Strangles is caused by bacterial infection with Streptococcus equi subspecies equi (referred to as S. equi). The bacteria typically infect the upper airway and lymph nodes of the head and neck. The disease has been in the equine population for centuries, and was first reported in 1251. The infection is highly contagious in horse populations, particularly affecting young horses, and can recur on farms with previous outbreaks of the disease. It is one of the most commonly diagnosed contagious diseases of the horse, worldwide. The persistence of this infection on farms is multi-factorial. The bacteria can survive in water sources for over a month, but the primary source of recurrent infections is most likely asymptomatic carrier horses that can shed the bacteria to other horses for months to years.

How serious is it?

Most animals fully recover from strangles in two to four weeks. Although enduring immunity against re-infection is variable, in some equids it can last for years.  However, not all horses develop a protective immunity upon recovery.  Some horses, although they appear healthy, shed the bacteria in nasal secretions for a prolonged period and can infect nearby horses. Horses can die from strangles due to asphyxiation or “strangling,” as well as from other complications.

How common is strangles? 

Strangles is highly contagious. It can spread rapidly from animal to animal and is one of the more common bacterial infections of horses.

How does it spread? 

The disease is spread via nasal secretions (snorting, coughing, physical nose-to-nose contact) and pus from draining abscesses.  Nasal discharge from the infected horse is the largest source of contamination. Sources of infection can be nose to nose contact with an infected horse, sharing contaminated water buckets, feed tubs, twitches, tack and clothing and equipment of handlers who work with infected horses.

Once the horse comes into contact with a potential source of infection, it may take three to 14 days after exposure before the horse will show the first clinical sign of strangles (fever). Based on this information, a minimum isolation period for introduction of new horses to the farm should be 14 days.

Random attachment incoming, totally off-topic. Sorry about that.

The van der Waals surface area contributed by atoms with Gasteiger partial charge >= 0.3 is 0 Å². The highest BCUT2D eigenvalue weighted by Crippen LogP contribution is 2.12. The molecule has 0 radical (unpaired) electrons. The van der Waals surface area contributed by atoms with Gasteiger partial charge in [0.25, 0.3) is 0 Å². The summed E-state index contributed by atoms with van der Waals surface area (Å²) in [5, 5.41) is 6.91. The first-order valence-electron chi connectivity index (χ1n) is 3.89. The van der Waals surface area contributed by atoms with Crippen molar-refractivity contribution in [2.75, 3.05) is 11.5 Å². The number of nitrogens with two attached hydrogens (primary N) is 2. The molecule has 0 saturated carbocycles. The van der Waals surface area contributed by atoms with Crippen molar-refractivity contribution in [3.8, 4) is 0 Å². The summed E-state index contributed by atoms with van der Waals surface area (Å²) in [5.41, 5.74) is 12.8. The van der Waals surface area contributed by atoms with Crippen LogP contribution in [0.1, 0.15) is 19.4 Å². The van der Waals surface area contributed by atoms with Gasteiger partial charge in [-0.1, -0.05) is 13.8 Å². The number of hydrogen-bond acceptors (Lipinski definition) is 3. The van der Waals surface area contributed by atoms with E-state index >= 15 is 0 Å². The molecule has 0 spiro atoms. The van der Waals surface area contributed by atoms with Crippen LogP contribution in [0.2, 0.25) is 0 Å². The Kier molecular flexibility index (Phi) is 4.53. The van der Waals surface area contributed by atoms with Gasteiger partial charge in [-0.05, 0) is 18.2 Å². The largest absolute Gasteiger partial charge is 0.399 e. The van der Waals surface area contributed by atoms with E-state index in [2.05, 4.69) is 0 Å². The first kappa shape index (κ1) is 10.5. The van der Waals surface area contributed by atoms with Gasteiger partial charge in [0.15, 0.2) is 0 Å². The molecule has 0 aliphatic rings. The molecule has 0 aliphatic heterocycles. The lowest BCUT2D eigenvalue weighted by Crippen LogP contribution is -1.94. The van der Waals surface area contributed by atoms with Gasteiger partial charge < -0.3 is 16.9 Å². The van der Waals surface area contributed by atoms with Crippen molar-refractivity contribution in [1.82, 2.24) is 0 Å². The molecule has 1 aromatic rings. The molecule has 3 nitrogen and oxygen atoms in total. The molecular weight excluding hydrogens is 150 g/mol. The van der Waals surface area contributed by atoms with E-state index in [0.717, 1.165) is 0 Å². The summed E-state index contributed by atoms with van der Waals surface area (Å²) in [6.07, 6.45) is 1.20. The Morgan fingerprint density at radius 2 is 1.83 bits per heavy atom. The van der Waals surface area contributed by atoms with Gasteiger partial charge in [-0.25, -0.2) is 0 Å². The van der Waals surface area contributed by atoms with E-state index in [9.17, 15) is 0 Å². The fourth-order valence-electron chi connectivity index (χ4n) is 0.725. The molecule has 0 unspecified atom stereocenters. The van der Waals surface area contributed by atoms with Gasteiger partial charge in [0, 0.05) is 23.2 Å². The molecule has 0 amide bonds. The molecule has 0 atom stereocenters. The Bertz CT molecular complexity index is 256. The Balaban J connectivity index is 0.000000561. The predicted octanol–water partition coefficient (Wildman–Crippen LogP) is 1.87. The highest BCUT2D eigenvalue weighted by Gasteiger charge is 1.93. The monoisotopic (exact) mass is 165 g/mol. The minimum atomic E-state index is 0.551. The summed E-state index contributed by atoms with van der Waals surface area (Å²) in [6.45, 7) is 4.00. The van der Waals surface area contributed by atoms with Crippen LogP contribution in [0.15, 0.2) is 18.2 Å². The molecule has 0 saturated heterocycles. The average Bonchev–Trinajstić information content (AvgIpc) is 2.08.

What about fields and barns?

  1. equi isn’t a hardy organism; it doesn’t persist well in the environment. While it’s possible to contract strangles from an infected horse’s pasture, it’s very unlikely.

What should I do if I have a strangles outbreak in my horses?

Contact your veterinarian, stop horse movement until the outbreak is resolved, and work with your veterinarian to determine the need for follow-up visits to check for bacterial shedding. 

What should I watch for? 

Typical clinical signs begin with mild lethargy, reduced feed intake, slight cough, nasal discharge and a fever. For adults a rectal temperature over 101.5 degrees Fahrenheit or for foals over 102.5 degrees Fahrenheit would be considered a higher than normal temperature or a fever.  

In most cases, a few days after the onset of fever and more mild signs, the lymph nodes swell and form abscesses around the throat, as well as in some cases under or around the base of the ear. 

At first, the nasal discharge is clear then becomes cloudy and whitish. After the abscesses have ruptured and drained into the nasal passages the discharge usually becomes purulent (thick white to yellow).  

Horses are often seen positioning their heads low and in an extended position in order to relieve the throat and lymph node pain.  

Some of the abscesses may rupture through the skin. Be aware that the pus from the nose and draining abscesses is highly contagious to other horses.

It is important to keep in mind that not all cases develop the “classic” abscess formation. Some horses may just develop a fever and be off feed for a few days.

Without complications recovery begins, in most cases, after abscesses drain or infection begins to be resolved by the body.  

The retropharyngeal lymph nodes (located deep behind the throatlatch) may also become enlarged and abscess. These will sometimes drain into the guttural pouches, which are air-filled spaces within the head that are an expansion of the Eustachian tubes. Guttural pouch infection and pus accumulation (empyema) are often the result of retropharyngeal lymph nodes that abscess and rupture into the guttural pouches. Guttural pouch infection may also occur from bacterial entrance through the pharynx (throat).

Anorexia, depression and difficulty swallowing may also accompany signs of infection.